The writer of this article owns tokens from some of the projects mentioned. This article does not constitute formal financial advice. Always do your own research before investing.

1. BAYC 2.0 Roadmap

Part of what has made Bored Ape Yacht Club so popular (and profitable) is the team’s commitment to building upon the IP on a consistent basis. The launch of Mutant Ape Yacht Club and their scavenger hunt are just a couple of examples of supplemental aspects to the project launched well after the OG mint.

Yuga Labs released a beautifully-sketched out roadmap (a breath of fresh air from traditional text-heavy roadmaps) today, which chronicles the brand’s plans—albeit broadly—through the year 2035. The first annual ape fest is on the horizon.

2. A Mint to Watch: Soldiers of the Metaverse

We usually wait for a project to drop before we’d include it in NF3, but the immense attention to detail in the artwork from the forthcoming Soldiers of the Metaverse was enough to nab it a spot on this list. While the mint is still over 24 hours away, the project already boasts over 14k followers on Twitter and almost 9k on Discord.

I personally got excited about this project due to its artwork, which looks like it could be pulled straight from a big budget MCU movie. I was also drawn to this moment from their site: “Unlike other projects that promise the world on day 1, Soldiers Of The Metaverse knows most innovation in this space has yet to come.” Really fleshed out roadmaps are enticing, but I found this transparency extremely refreshing. But that doesn’t mean they don’t have solid plans. Read more here.

The team behind SOTM told us: “The Metaverse is too special to have the same set of action heroes and characters as the old world. This is the perfect time in history to build a new set of iconic characters for what is to come next. We look forward to battling the legends of old with our heroes of new.”

And the artist behind the project, Carlos Dattoli, also gave us some insight into his process/involvement with the project:

“I was thrilled to be invited to join the team, because this collection is the first one of its kind, and the idea behind it has endless possibilities to grow. I focused on developing the characters with an eye for the future, as there’s never been this style work in generative design. I have no doubt this is the ultimate eye catcher for anyone interested in the Metaverse world!”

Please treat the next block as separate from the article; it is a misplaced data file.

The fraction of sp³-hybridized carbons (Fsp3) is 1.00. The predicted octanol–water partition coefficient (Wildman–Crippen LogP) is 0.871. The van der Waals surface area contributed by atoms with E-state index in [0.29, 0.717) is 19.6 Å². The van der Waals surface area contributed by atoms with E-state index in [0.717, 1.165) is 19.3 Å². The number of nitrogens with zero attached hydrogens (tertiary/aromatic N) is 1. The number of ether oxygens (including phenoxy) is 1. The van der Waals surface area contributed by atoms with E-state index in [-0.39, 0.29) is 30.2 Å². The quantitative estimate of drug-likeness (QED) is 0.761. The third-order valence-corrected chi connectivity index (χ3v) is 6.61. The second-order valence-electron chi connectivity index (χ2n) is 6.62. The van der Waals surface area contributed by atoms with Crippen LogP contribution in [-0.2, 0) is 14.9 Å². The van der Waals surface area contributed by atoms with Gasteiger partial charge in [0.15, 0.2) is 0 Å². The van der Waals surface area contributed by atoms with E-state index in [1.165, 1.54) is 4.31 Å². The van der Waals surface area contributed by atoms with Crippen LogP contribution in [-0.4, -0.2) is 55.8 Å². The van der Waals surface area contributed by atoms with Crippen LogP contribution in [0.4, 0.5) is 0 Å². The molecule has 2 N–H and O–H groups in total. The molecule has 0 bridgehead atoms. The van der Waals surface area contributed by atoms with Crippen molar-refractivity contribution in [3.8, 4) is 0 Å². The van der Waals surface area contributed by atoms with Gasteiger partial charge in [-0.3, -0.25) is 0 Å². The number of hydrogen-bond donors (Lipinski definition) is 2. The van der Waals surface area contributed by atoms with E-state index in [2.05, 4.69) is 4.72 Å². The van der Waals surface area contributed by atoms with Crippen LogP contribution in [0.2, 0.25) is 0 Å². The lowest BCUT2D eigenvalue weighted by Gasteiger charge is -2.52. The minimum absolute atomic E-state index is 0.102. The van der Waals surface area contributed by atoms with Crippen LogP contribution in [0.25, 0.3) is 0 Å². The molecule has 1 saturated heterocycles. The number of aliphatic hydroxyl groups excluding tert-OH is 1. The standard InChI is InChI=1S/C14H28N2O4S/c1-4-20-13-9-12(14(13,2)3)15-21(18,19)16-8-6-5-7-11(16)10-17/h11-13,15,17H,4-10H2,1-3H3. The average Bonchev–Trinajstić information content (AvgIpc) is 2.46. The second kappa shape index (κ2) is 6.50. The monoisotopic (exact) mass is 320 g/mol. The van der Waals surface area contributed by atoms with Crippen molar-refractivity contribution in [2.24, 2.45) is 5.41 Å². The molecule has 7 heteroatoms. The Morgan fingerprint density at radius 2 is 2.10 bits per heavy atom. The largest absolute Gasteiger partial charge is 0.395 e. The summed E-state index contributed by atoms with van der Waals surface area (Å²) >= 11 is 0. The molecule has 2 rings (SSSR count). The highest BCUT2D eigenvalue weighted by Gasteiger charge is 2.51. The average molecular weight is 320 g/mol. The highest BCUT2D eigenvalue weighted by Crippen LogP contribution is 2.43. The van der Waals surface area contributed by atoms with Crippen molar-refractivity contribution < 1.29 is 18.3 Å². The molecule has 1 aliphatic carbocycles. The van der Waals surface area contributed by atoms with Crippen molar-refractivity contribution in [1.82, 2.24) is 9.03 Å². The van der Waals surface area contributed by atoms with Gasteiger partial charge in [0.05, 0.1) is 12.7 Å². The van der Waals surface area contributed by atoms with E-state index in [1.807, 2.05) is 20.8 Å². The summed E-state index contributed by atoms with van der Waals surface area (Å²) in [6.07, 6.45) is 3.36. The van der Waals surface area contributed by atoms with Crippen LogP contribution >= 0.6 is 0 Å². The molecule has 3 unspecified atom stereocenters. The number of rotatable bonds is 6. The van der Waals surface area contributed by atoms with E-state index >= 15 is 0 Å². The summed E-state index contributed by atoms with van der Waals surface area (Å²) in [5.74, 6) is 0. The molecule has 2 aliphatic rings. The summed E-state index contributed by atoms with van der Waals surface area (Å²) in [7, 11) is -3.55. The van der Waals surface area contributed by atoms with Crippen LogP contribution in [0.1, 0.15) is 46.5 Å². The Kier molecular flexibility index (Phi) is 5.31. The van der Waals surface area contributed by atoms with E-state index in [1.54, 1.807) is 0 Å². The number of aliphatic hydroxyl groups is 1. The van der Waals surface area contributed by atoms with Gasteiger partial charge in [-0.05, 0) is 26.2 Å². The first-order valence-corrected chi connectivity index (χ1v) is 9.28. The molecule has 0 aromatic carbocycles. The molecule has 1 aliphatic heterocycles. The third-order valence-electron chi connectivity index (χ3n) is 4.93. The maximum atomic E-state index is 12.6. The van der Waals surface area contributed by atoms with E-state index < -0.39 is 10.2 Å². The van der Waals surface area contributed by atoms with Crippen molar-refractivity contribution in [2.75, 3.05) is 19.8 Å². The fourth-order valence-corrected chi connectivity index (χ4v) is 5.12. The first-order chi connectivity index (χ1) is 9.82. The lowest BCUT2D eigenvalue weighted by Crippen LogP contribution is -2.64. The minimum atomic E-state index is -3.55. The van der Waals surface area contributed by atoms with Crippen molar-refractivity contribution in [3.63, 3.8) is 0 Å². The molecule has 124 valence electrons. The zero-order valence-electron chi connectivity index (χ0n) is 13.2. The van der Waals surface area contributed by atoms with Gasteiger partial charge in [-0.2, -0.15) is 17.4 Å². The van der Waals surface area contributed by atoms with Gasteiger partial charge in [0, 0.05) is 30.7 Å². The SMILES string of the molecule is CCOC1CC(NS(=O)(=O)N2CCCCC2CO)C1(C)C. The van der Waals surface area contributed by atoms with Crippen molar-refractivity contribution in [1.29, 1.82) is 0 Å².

The mint will be live here, tomorrow at 8pm ET.

3. OnChain Monkeys (And OnChain Projects Generally)

On chain projects are becoming an increasingly hyped trend in NFTs. Whereas previous projects (or “off chain” collections) don’t actually store the token’s metadata on chain (it’s instead potentially stored through IPFS or another avenue), “on chain” projects’ metadata is stored on the Ethereum blockchain, making them theoretically permanent. Dotdotdots, for example, are stored on chain.

Numerous other projects have cropped up in the past few weeks boasting “on chain” or “permanent” storage, one of them being OCM. I was permanently drawn to OCM because of the fact that the whole collection was minted in a single transaction.

Here’s an interview that the chairman of Nfinita, Bill Tai, and CEO, Danny Yang, recently did with Coindesk. Nfinita is the org behind OCM, with the mission to “make giving more sustainable and scalable through NFTs, and to enable any NFT to be charitable.” You can also read about OCM’s development here.

Of course DYOR, but on chain collections will certainly continue to be a big trend in NFTs, as people love to confirm that the data surrounding their tokens is as permanent as possible.

Other cool stuff:

This early Bitcoin fork was rediscovered recently and snow_nft did a good job explaining it in his lengthy thread:

Art Blocks Squiggles, one of the most iconic collections under the Art Blocks umbrella, had an insane sale today.

There has been a lot of talk about some air drop scams taking place on OpenSea. There’s definitely a lot to be cautious about, but also some misinofrmation floating around. This is a helpful thread: